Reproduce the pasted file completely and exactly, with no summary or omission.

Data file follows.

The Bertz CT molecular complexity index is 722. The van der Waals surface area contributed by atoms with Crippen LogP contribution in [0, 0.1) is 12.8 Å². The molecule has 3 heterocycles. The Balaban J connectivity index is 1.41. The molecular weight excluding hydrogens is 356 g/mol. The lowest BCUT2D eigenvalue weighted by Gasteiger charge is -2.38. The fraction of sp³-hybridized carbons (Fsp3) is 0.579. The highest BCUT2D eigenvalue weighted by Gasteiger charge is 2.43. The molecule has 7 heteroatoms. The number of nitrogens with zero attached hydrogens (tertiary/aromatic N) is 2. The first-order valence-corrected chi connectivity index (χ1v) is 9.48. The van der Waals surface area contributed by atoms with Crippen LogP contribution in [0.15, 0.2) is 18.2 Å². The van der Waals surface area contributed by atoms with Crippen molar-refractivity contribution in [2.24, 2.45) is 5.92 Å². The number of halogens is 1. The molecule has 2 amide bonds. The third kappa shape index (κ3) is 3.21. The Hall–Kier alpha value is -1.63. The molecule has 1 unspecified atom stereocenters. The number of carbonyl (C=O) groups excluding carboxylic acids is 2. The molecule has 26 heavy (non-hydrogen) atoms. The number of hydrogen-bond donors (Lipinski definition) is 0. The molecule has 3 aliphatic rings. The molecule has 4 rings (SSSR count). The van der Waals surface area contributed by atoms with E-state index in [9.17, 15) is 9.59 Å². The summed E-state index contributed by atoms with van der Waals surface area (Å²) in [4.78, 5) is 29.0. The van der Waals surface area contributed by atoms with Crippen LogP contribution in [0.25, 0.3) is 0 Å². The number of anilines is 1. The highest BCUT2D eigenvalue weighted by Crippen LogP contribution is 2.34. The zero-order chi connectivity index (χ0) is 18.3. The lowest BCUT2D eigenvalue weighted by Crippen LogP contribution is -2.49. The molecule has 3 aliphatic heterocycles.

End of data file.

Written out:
The Bertz CT molecular complexity index is 722. The van der Waals surface area contributed by atoms with Crippen LogP contribution in [0, 0.1) is 12.8 Å². The molecule has 3 heterocycles. The Balaban J connectivity index is 1.41. The molecular weight excluding hydrogens is 356 g/mol. The lowest BCUT2D eigenvalue weighted by Gasteiger charge is -2.38. The fraction of sp³-hybridized carbons (Fsp3) is 0.579. The highest BCUT2D eigenvalue weighted by Gasteiger charge is 2.43. The molecule has 7 heteroatoms. The number of nitrogens with zero attached hydrogens (tertiary/aromatic N) is 2. The first-order valence-corrected chi connectivity index (χ1v) is 9.48. The van der Waals surface area contributed by atoms with Crippen LogP contribution in [0.15, 0.2) is 18.2 Å². The van der Waals surface area contributed by atoms with Crippen molar-refractivity contribution in [2.24, 2.45) is 5.92 Å². The number of halogens is 1. The molecule has 2 amide bonds. The third kappa shape index (κ3) is 3.21. The Hall–Kier alpha value is -1.63. The molecule has 1 unspecified atom stereocenters. The number of carbonyl (C=O) groups excluding carboxylic acids is 2. The molecule has 26 heavy (non-hydrogen) atoms. The number of hydrogen-bond donors (Lipinski definition) is 0. The molecule has 3 aliphatic rings. The molecule has 4 rings (SSSR count). The van der Waals surface area contributed by atoms with E-state index in [9.17, 15) is 9.59 Å². The summed E-state index contributed by atoms with van der Waals surface area (Å²) in [4.78, 5) is 29.0. The van der Waals surface area contributed by atoms with Crippen LogP contribution in [0.25, 0.3) is 0 Å². The number of anilines is 1. The highest BCUT2D eigenvalue weighted by Crippen LogP contribution is 2.34. The zero-order chi connectivity index (χ0) is 18.3. The lowest BCUT2D eigenvalue weighted by Crippen LogP contribution is -2.49. The molecule has 3 aliphatic heterocycles.